In his early years, Twitcher Blizz (blizzb3ar) saw video gaming as a way to escape mentally from at-home stressors. It was how he coped with not having his queer identity be embraced by close family members. In these games, the now 25-year-old could explore alternative realities, creating a different world in Stardew Valley and fine-tuning his virtual role-playing skills in Kingdom Hearts

In June, the Marylander told Lifewire, “Video games really helped me escape, especially games like Stardew Valley. You can get away from living in the city and marry whoever you wanted.” He goes on to say, “I didn’t play very much in college, and now that I think about it, it was because I wasn’t living under the roof of my parents and I already escaped … So moving back, I got really into playing video games again, and it was kind of the reason I moved on to Twitch.”

As a child, @blizzb3ar saw video games as a way to escape mentally from at-home stressors. At 25, he's grown a strong @Twitch alternative world gaming community. #Stan #ContentEntrepreneur Click To Tweet

Returning to his childhood roots propelled him into the gaming world, his Twitch streaming quickly became not only a passion project but a new source of income. Blizz became a full-timer during the pandemic, creating a safe and accepting community amongst his 19.2K followers, often called Blizzbies.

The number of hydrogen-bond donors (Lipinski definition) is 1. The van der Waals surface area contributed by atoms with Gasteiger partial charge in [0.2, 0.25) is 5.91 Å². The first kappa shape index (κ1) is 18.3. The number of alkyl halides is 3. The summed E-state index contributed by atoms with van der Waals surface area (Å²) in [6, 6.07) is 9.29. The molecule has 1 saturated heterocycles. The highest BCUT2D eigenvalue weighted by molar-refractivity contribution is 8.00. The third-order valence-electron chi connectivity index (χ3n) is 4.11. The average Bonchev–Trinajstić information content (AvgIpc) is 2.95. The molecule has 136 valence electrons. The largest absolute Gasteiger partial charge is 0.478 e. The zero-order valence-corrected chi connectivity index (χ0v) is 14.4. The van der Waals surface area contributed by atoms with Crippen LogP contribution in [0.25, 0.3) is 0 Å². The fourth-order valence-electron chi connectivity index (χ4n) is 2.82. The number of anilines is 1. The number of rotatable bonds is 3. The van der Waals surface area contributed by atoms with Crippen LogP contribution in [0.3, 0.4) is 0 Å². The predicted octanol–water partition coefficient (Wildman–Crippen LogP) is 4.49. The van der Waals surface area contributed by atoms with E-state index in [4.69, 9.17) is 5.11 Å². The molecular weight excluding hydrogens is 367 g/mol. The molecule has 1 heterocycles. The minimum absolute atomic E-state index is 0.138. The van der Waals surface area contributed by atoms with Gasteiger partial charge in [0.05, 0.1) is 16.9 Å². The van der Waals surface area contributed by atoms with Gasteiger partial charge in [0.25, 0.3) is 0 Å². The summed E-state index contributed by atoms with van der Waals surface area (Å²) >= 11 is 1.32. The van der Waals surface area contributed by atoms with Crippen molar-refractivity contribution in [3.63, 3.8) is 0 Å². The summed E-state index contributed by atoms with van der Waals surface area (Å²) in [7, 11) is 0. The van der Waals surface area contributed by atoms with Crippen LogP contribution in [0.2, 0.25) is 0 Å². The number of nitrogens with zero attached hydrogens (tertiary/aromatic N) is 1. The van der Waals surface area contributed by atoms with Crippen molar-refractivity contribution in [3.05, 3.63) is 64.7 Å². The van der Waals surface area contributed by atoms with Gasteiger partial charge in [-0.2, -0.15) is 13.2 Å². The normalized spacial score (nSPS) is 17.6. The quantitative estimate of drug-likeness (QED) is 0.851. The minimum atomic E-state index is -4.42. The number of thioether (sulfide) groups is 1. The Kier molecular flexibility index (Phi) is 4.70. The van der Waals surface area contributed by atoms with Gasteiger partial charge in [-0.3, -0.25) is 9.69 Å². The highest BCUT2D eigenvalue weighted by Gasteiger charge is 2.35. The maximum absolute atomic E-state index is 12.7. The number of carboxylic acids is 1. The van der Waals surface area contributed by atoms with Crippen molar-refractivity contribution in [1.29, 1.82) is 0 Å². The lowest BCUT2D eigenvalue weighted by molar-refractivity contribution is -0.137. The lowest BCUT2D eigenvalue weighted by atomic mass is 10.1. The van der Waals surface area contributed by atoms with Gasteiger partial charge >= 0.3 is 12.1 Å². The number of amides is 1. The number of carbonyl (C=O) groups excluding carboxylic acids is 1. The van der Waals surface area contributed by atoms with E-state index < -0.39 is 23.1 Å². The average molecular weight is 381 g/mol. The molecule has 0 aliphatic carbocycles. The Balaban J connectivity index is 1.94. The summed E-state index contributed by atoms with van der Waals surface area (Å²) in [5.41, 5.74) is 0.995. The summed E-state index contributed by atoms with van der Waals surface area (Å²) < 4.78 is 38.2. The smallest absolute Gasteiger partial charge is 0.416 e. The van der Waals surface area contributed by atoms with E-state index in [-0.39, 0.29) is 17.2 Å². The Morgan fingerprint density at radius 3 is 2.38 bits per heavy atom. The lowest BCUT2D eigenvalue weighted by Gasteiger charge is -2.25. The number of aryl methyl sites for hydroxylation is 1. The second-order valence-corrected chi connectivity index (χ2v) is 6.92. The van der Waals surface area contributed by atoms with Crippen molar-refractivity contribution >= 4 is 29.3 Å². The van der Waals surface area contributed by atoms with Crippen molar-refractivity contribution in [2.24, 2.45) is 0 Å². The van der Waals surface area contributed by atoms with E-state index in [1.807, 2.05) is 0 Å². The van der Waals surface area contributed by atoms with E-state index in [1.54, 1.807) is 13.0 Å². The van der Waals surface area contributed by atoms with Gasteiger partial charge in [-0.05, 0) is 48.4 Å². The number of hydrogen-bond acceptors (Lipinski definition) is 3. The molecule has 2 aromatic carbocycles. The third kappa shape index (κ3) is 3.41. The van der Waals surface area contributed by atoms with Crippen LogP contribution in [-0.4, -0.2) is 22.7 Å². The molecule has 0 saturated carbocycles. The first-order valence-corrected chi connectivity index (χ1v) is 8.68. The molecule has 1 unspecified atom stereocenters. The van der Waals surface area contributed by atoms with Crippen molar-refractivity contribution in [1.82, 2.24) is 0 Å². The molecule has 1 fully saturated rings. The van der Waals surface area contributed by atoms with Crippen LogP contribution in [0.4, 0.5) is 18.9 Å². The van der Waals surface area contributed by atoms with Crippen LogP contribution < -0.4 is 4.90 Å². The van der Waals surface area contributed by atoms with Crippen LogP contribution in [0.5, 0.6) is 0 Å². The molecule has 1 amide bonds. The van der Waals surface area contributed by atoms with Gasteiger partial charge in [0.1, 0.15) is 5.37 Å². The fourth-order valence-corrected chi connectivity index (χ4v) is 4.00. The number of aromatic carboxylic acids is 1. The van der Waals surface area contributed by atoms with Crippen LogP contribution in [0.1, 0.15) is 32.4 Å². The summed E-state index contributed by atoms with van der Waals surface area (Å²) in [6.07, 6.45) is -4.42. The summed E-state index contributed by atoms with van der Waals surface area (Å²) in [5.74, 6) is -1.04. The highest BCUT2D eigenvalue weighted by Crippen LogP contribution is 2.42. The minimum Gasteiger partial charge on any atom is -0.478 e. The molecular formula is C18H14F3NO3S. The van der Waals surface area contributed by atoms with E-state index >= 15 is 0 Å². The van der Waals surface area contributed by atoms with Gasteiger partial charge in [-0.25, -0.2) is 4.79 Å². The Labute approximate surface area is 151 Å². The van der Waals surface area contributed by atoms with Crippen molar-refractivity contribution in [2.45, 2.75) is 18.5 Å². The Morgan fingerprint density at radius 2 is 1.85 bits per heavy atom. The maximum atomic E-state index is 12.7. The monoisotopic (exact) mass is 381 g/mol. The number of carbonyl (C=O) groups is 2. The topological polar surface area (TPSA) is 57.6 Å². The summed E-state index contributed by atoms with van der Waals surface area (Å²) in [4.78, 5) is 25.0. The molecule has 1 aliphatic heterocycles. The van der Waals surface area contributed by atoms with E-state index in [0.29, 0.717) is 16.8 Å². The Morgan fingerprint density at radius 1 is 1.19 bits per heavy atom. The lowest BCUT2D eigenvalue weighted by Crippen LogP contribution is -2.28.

The lovable social activist calls his online community “a (wild) ball of comfortability. We’re like an online chosen family. I get messages all the time saying (my community) is like a home away from home for a lot of people. They’re my everything.”

@Blizzb3ar created a @Twitch community that's like an online chosen family. #Blizzbies #Stan #ContentEntrepreneur Click To Tweet

Today, blizzb3ar is part of the Twitch Partner program, occasionally receives donations from fans, and raises money for Black Girls Code and other causes he cares about with SideQuest.

Why we’re a Stan: Blizz turned his own struggles into an uplifting and judgment-free community where members can be their authentic selves.

About the author

Shameyka McCalman is a wordsmith whose work often centers around fashion, art, and other creatives of color. She earned her communications degree from the University of Massachusetts Boston and enjoys sifting through clothes in local vintage shops, frequenting nearby plays, and gazing at exhibitions on view in museums.